International job search engine Jooble.org put itself and its clients in peril by leaving a 470GB database unprotected. The company acknowledged the mistake and assured Cybernews that the data is now safe and has not been compromised.
During a routine open-source intelligence (OSINT) investigation, the Cybernews research team came across 470GB of job postings and applicant data. Researchers attributed a dataset of over 218 million entries to an international recruitment agency, Jooble, that runs the website of the same name. The company, operating in 69 countries, confirmed our findings.
"There was a threat of leakage of sensitive data of job seekers from Eastern Europe,” Jooble told us.
We want to assure our users that their names, contact details in Jooble profiles, regions where they are located, or any other personal information have not been compromised. We are grateful to Cybernews for pointing out the vulnerability to us.Jooble said.
What's in the dataset
The team discovered the data sitting on an open instance of Elasticsearch, a popular search engine favored by enterprises dealing with large volumes of continually updated data.
Established in 2006 by two Ukrainian students, Jooble has grown to become a global employment platform, and is now being used by businesses and job seekers from Europe, the Americas, Asia, the Middle East, Oceania, and Africa. For US users alone, it has listed over 770,000 vacancies from nearly 20,000 different sites.
Jooble works with publicly aggregated data and uses corporate and personal information for more personalized and targeted search results. User data is stored on “secure servers and can be accessed only by a small number of people and software.”
It added: “Server settings carried out the data protection, but the database was open. After maintenance work on one Jooble server located in the data center, the firewall security protocols did not work correctly.”
The lion's share of the database that Cybernews discovered is composed of different job postings and searchers for companies. Our findings also indicate that Eastern European job seekers were at risk because the leaked data contained their personal information.
Here's what we found:
- Around 124GB of data consists of job ads for Germany, of which 64GB seem to be aggregated job postings for the local market, and 60GB ads posted directly to Jooble.org in German
- Another 256GB consists of aggregated job ads or postings for France (86.5GB), the United Kingdom (57GB), Russia (42.63GB), the Netherlands (42.63GB), Poland (19.42GB), and Italy (10GB)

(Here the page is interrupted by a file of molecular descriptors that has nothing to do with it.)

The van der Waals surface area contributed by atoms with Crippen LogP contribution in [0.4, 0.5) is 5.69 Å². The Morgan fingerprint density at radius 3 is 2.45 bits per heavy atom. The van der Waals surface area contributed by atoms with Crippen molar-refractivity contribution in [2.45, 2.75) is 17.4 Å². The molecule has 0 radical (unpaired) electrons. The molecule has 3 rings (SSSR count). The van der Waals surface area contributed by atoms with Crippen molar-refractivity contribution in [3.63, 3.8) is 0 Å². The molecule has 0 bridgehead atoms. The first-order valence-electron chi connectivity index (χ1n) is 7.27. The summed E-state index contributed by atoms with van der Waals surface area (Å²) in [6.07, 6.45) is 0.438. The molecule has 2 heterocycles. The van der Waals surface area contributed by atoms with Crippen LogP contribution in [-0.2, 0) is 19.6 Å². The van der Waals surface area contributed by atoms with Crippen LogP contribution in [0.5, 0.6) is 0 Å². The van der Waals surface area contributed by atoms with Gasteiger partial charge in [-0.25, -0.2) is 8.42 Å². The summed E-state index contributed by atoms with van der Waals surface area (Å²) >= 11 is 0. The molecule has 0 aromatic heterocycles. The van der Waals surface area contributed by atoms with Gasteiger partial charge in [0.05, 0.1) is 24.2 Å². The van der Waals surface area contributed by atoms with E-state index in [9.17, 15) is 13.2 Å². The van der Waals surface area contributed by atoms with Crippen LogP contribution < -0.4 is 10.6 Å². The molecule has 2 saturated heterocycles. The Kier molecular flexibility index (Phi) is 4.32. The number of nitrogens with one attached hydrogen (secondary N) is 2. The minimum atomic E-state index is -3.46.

- And 15GB comprises personal applicants' data, including year of birth, gender, search history, years of work experience, current job preferences, current region, relocation information, and CV-like "about me" descriptions. The largest chunk of this data is Ukrainian, but Hungarian job seekers were also exposed.
Leaving this dataset unprotected could put applicants at risk, and might cause irreparable damage to the owner of the dataset.
"The collection of these job postings and ads is their work, and they just left it open to download for anyone to make a clone and phish users with this data," said Vincentas Baubonis, the lead researcher in the investigation, adding that threat actors could also disrupt business by editing or even destroying the unprotected data.
In 2021, Cybernews found that 30,000 databases worldwide were still completely unprotected and accessible to anyone, including threat actors. Knowing that cybercriminals are on the lookout for leaking records, we reached out to Jooble to make sure they up their security game.
The database has been closed, and Jooble is “implementing additional threat monitoring to protect the sensitive user data.”
It added: "One of the Elasticsearch cluster's servers has been in open access for some time. This stored information that we aggregated from the internet. After technical work on one of the Jooble servers in the data center, the firewall security protocols did not work correctly. As a result, there was a threat of leakage of sensitive data from job seekers from Eastern Europe, but the information that allows linking this data to a specific person was not there.”
The company has assured Cybernews that it is implementing additional monitoring solutions to “detect such problems and introduce an authentication mechanism for ElasticSearch” that could prevent similar incidents.
Jooble added: "Servers that store data are locked from the outside, and restricted by password and access level. They are also configured to monitor authentication activity. Physically, they are in a secure data center, which can only be accessed through passes and retina [scans]. Servers are located in cages that have a separate access code.”
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